Which is why I never said it always works that way. Although I was referring to what the majoritys opinion would be, VA is one subject that has extremely split ideas on it. However, even then I believe the majority opinion would be that Extension 2 maths is far more difficult.I dunno I'd find VA a LOT harder than MX2, and VA scales much much worse. I can name 100 people who would concur.
Then say you are talking about "in general", don't just say it as though it is a fact.I know you love to say this, and you even corrected me before. However I already knew this, I just think it is a far simpler explanation to say that the harder a subject, in general the better it scales.
I know technically it has NOTHING to do with a subjects difficulty, but across the board a subjects difficulty and it's canditatures relative strength are almost ALWAYS exactly correlated. You might think it is a bad thing to give slightly misleading information, but when you are trying to explain it to people who have absolutely no idea what you are talking about (and who often struggle with the concept), I think it is just easier to say "Basically, the harder a subject the better it will scale".
Stupid. People who like Economics but don't like Aboriginal Studies would obviously find Aboriginal Studies harder. It comes down to doing what you love, that's what will be easy.
Not "anyone" or everyone would agree that Economics is harder than Aboriginal Studies. They are completely different fields. One subject, ECON, looks at money, of which the nomadic Aborigines have and had none. Aboriginal Studies is a great subject that I would have done had it been offered - you get to learn about your heritage (white people who massacred the natives, yay for capitalism! ) and the tragic story of 1788.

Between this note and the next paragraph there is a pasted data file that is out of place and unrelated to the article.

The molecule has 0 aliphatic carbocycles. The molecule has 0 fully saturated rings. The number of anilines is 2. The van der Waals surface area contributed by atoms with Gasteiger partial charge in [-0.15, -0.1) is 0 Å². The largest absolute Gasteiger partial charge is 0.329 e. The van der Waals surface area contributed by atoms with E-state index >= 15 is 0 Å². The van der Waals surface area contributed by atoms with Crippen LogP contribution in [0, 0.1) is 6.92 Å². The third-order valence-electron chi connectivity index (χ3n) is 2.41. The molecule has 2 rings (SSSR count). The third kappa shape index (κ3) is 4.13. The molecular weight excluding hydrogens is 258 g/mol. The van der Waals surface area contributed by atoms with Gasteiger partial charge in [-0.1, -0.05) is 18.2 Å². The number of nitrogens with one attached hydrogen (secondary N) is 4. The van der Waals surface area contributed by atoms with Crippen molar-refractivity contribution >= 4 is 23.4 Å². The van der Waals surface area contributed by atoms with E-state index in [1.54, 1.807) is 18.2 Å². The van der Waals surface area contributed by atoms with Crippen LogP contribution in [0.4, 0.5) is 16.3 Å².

We European-descended Australians destroyed this country, we didn't make it. Australia and its Aborigines were better off without our nasty dangerous money and guns. To suggest that Economics (money) is progress is ridiculous. Money practically killed a beautiful ancient society of wonderfully resourceful people
I challenge an economist to survive without money in a forest or the outback - I really do believe the Aborigines achievements of sustainability and emotional wealth are far more wonderful and beautifully touching than some bridge over water with moving things on it and some expensive house
I'm so angry and sad. I wish I was born a nomad Aborigine. It would have been bliss (fuck the shorter life expectancy, at least the years I would have had would have been more happy than this terrible white "civilised" life where Australians and Americans consent to blasting fellow homo sapiens/people to pieces in Iraq
*tries to rep*Then say you are talking about "in general", don't just say it as though it is a fact.
And no, i don't love saying it. I just feel that i should correct those that are spreading myths.
I wouldn't agree with your latter generalisation anyway. I'd do textiles (which has low scaling) and i'd most likely struggle. As duckcowhydrbid said, the difficulty of a subject is different for each person
well if thats all u got out of 13 years good luck with life... apart from the fact u can read write and are able to contruct ur own opinion, colaborate it and back it up with eveidence...wonder where u gained those skillsi think it's unfair. Seriously 13 years of schooling and all we get is a number.